He told about 1,000 republicans gathered for an anti-internment rally in Belfast city centre that he would not "put some version of words together to satisfy Unionism".
Demands have been growing for Mr Adams to declare that the IRA's campaign is over for good. But he said: "I'm under no pressure. Let no one preach to any republican that we have to say this, or we have to say that, or we have to put some version of words together to satisfy Unionism.
"We want to make peace with the Unionists, but we cannot resolve David Trimble's problems for him. He has to talk to us and accept that we need to be treated in the same way as he wants his supporters to be treated."
Mr Adams' comments came as political leaders in Northern Ireland gave a cautious welcome to a pledge by the Loyalist Volunteer Force that it was ending its campaign of violence.
The organisation, responsible for a series of sectarian murders of Catholics, declared it was calling "absolute, utter finish" to the violence.
Just before the referendum on the Good Friday agreement, the LVF, whose leader Billy Wright was assassinated in the Maze prison, called a ceasefire. However, its prisoners were not among those included in the early release scheme for paramilitary prisoners.
The latest move is seen by most observers as an attempt to get those inmates out. But the group is regarded as so unpredictable and ill-disciplined that the statement may not be enough. "It is in the prisoner release legislation that the LVF will not benefit. If that is to be changed it will probably be up to deeds, not words, and one of the major deeds is giving up weapons," said a government source.
In a statement the LVF said: "Irrespective of whether or not republicans recognise the English dictionary, for LVF personnel the meaning of the word `complete' is quite clear. The word means; entire, whole, brought to an end, perfect, absolute, utter, finished."
Mo Mowlam, Secretary of State for Northern Ireland said she welcomed the statement but added that it was important the LVF maintained a complete and unequivocal ceasefire.
Despite having agreed to call off its campaign, LVF members were blamed by police for the violence at last month's stand-off at Drumcree, and they were also suspected of involvement in arson attacks on a number of Catholic churches.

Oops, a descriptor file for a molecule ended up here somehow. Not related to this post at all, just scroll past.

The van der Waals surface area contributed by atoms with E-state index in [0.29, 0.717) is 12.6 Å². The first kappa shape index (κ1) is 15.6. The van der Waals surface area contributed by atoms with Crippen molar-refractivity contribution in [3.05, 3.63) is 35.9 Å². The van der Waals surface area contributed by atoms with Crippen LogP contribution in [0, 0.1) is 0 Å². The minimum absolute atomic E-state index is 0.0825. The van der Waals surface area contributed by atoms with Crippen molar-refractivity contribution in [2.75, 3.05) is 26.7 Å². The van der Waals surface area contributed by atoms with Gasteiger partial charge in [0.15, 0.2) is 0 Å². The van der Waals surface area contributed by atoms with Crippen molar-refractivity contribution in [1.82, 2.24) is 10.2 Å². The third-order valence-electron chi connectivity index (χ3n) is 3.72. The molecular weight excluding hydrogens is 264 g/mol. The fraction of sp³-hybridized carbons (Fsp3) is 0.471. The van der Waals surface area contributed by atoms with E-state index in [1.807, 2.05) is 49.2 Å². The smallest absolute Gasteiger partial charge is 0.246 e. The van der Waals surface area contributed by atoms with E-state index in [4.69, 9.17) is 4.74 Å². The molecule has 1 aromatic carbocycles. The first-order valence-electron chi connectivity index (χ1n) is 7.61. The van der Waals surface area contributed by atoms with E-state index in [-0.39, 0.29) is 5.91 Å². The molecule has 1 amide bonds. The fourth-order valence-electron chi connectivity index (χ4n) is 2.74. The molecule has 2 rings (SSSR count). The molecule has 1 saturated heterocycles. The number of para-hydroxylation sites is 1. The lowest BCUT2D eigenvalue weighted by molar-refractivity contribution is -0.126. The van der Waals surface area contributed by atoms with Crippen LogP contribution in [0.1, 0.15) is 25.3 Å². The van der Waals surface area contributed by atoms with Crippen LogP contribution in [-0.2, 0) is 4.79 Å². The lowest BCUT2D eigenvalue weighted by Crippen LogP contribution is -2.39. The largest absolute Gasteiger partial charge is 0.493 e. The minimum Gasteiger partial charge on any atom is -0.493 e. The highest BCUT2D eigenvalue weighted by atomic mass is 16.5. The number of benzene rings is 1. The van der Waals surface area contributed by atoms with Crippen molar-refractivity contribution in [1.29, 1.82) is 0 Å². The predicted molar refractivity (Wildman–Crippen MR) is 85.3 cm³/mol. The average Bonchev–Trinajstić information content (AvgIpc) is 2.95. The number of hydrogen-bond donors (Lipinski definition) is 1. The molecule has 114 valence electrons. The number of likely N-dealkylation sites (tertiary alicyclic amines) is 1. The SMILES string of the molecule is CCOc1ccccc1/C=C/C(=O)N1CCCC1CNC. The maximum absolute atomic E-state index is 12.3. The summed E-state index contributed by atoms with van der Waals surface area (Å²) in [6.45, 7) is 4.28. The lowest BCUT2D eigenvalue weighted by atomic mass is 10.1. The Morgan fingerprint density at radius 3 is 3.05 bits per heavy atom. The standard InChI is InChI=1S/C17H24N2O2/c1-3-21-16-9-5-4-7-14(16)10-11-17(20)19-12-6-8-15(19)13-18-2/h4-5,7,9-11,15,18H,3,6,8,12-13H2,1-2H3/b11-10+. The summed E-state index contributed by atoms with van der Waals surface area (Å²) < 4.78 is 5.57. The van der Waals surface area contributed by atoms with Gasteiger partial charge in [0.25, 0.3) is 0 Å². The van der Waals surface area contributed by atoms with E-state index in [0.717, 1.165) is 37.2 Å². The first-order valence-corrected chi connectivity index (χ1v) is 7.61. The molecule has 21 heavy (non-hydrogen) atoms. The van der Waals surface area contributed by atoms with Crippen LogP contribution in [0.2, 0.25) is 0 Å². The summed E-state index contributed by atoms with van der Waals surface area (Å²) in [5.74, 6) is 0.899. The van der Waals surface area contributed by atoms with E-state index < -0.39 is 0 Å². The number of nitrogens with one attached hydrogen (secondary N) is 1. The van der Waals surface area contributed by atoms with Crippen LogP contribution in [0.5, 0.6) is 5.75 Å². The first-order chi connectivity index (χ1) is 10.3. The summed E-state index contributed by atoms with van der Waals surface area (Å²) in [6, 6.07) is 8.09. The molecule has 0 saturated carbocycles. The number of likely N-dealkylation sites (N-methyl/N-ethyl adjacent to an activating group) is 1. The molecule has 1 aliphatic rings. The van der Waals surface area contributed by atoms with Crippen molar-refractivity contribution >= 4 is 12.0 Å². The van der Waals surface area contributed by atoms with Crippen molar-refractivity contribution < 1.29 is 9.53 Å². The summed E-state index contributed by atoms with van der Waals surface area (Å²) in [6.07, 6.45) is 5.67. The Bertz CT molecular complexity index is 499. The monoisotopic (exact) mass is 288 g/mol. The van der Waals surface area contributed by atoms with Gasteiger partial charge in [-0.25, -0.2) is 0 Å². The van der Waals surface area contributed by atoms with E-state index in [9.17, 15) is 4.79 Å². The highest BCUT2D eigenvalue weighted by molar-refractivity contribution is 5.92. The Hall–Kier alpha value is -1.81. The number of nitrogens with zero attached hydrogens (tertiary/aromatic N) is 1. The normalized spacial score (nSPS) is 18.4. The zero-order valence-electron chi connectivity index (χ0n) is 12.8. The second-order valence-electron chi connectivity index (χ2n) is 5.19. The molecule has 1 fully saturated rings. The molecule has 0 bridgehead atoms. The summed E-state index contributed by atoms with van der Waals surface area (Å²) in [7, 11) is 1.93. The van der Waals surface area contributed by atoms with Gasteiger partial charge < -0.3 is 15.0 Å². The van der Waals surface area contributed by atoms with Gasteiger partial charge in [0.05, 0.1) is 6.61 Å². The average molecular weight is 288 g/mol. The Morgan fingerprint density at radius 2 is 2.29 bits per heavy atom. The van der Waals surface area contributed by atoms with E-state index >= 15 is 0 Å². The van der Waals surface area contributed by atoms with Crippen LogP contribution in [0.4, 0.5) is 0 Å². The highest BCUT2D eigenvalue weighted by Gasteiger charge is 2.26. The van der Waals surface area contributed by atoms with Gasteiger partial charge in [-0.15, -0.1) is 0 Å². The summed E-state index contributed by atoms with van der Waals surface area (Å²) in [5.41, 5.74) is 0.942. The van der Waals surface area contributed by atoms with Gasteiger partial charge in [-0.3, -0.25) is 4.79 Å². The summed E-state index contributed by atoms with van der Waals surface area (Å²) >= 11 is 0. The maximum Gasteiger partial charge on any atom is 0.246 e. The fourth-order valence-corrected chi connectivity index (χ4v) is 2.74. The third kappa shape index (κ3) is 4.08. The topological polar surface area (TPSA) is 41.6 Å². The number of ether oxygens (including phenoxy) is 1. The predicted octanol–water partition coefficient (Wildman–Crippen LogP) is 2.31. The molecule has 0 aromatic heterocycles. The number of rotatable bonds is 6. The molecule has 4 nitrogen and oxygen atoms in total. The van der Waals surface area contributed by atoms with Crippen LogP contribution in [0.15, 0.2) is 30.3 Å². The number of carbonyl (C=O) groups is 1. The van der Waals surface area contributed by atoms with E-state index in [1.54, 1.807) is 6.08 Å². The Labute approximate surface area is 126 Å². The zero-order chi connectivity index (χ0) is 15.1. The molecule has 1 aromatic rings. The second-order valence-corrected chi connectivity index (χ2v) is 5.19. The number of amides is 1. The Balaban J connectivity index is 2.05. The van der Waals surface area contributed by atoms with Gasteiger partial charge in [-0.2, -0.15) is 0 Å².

Ken Maginnis, of the Ulster Unionist Party, said: "I would welcome any declaration of non-violence. Let's just hope they have the courage to see it through."
However, another loyalist politician, Billy Hutchinson, of the Progressive Unionist Party, was less impressed. He said: "I think it's a bit ironic that these are the people to claim that myself and others sold out and now we have got them saying it's OK to declare the war is over. These people are gangsters, drug dealers and informers."
It has also emerged that the Government has been in unofficial contact with the republican terrorist group, the Irish National Liberation Army, which has not declared a ceasefire. However, official sources said the discussions were at a very early stage and there was no question of INLA prisoners being released early.
The Northern Ireland Office stated that the cost of resettling paramilitary prisoners released early could come to pounds 3,000 each. About 400 inmates are expected to be released in the next two years.
A spokeswoman denied that the prisoners would be given cash sums to help them adjust to life outside.
She said: "Like any other serving long sentences they would go through a pre-release scheme which could involve counselling and training. The cost of all that preparation could be in the region of pounds 3,500 but they are not going to get large cheques in their hands."
In overnight violence on Saturday, police were attacked with petrol bombs in Strabane, Co Londonderry. Two women, one a police officer, were injured and baton rounds fired.
Earlier, the annual Apprentice Boys' march in Londonderry led to clashes between loyalists and nationalists in which two police officers suffered serious injuries. The Apprentice Boys accused nationalists of breaking a peace agreement and carrying out an unprovoked attack on the march. Alistair Simpson, governor of the Apprentice Boys, said: "The republican movement collectively used hype and misrepresentation. The sectarian hatred is an obvious consequence of such an irresponsible approach."
Mr Hutchinson, of the PUP, is scheduled to have talks today with the Northern Ireland security minister, Adam Ingram. He said: "The republicans seem to be getting everything their own way and loyalists are not getting anything. This [Apprentice Boys] parade should never have been the subject of negotiation in the first place. I am just tired of the Government giving in to republicans."Reuse content